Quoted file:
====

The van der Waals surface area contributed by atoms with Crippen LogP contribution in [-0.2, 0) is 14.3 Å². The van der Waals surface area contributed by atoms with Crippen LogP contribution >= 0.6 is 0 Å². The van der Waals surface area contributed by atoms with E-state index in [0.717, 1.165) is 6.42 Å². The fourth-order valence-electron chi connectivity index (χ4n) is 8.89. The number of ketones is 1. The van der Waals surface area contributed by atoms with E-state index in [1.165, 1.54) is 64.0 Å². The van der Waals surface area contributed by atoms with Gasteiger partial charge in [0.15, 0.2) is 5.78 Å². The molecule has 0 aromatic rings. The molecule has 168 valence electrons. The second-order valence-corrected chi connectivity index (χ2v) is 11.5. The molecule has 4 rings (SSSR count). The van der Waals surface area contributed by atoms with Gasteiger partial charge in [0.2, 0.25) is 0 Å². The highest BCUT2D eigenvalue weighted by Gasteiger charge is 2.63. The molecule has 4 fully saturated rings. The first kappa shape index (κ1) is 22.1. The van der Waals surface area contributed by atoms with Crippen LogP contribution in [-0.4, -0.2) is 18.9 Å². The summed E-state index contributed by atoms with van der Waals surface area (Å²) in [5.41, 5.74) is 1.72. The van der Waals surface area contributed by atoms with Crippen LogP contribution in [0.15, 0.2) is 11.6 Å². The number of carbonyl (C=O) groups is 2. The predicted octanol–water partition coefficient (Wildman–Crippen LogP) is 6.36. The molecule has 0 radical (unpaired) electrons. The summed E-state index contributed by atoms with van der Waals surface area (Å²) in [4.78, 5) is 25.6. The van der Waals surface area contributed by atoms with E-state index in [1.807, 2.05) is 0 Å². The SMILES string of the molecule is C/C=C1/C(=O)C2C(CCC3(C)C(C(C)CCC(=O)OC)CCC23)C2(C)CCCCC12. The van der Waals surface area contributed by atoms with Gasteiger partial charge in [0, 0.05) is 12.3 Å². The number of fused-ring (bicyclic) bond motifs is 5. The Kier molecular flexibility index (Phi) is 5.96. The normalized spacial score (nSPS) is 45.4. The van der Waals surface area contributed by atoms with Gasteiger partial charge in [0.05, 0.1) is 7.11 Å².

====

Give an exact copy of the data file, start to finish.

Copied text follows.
The van der Waals surface area contributed by atoms with Crippen LogP contribution in [-0.2, 0) is 14.3 Å². The van der Waals surface area contributed by atoms with Crippen LogP contribution >= 0.6 is 0 Å². The van der Waals surface area contributed by atoms with E-state index in [0.717, 1.165) is 6.42 Å². The fourth-order valence-electron chi connectivity index (χ4n) is 8.89. The number of ketones is 1. The van der Waals surface area contributed by atoms with E-state index in [1.165, 1.54) is 64.0 Å². The van der Waals surface area contributed by atoms with Gasteiger partial charge in [0.15, 0.2) is 5.78 Å². The molecule has 0 aromatic rings. The molecule has 168 valence electrons. The second-order valence-corrected chi connectivity index (χ2v) is 11.5. The molecule has 4 rings (SSSR count). The van der Waals surface area contributed by atoms with Gasteiger partial charge in [0.2, 0.25) is 0 Å². The highest BCUT2D eigenvalue weighted by Gasteiger charge is 2.63. The molecule has 4 fully saturated rings. The first kappa shape index (κ1) is 22.1. The van der Waals surface area contributed by atoms with Crippen LogP contribution in [-0.4, -0.2) is 18.9 Å². The summed E-state index contributed by atoms with van der Waals surface area (Å²) in [5.41, 5.74) is 1.72. The van der Waals surface area contributed by atoms with Crippen LogP contribution in [0.15, 0.2) is 11.6 Å². The number of carbonyl (C=O) groups is 2. The predicted octanol–water partition coefficient (Wildman–Crippen LogP) is 6.36. The molecule has 0 radical (unpaired) electrons. The summed E-state index contributed by atoms with van der Waals surface area (Å²) in [4.78, 5) is 25.6. The van der Waals surface area contributed by atoms with E-state index in [1.807, 2.05) is 0 Å². The SMILES string of the molecule is C/C=C1/C(=O)C2C(CCC3(C)C(C(C)CCC(=O)OC)CCC23)C2(C)CCCCC12. The van der Waals surface area contributed by atoms with Gasteiger partial charge in [0, 0.05) is 12.3 Å². The number of fused-ring (bicyclic) bond motifs is 5. The Kier molecular flexibility index (Phi) is 5.96. The normalized spacial score (nSPS) is 45.4. The van der Waals surface area contributed by atoms with Gasteiger partial charge in [0.05, 0.1) is 7.11 Å².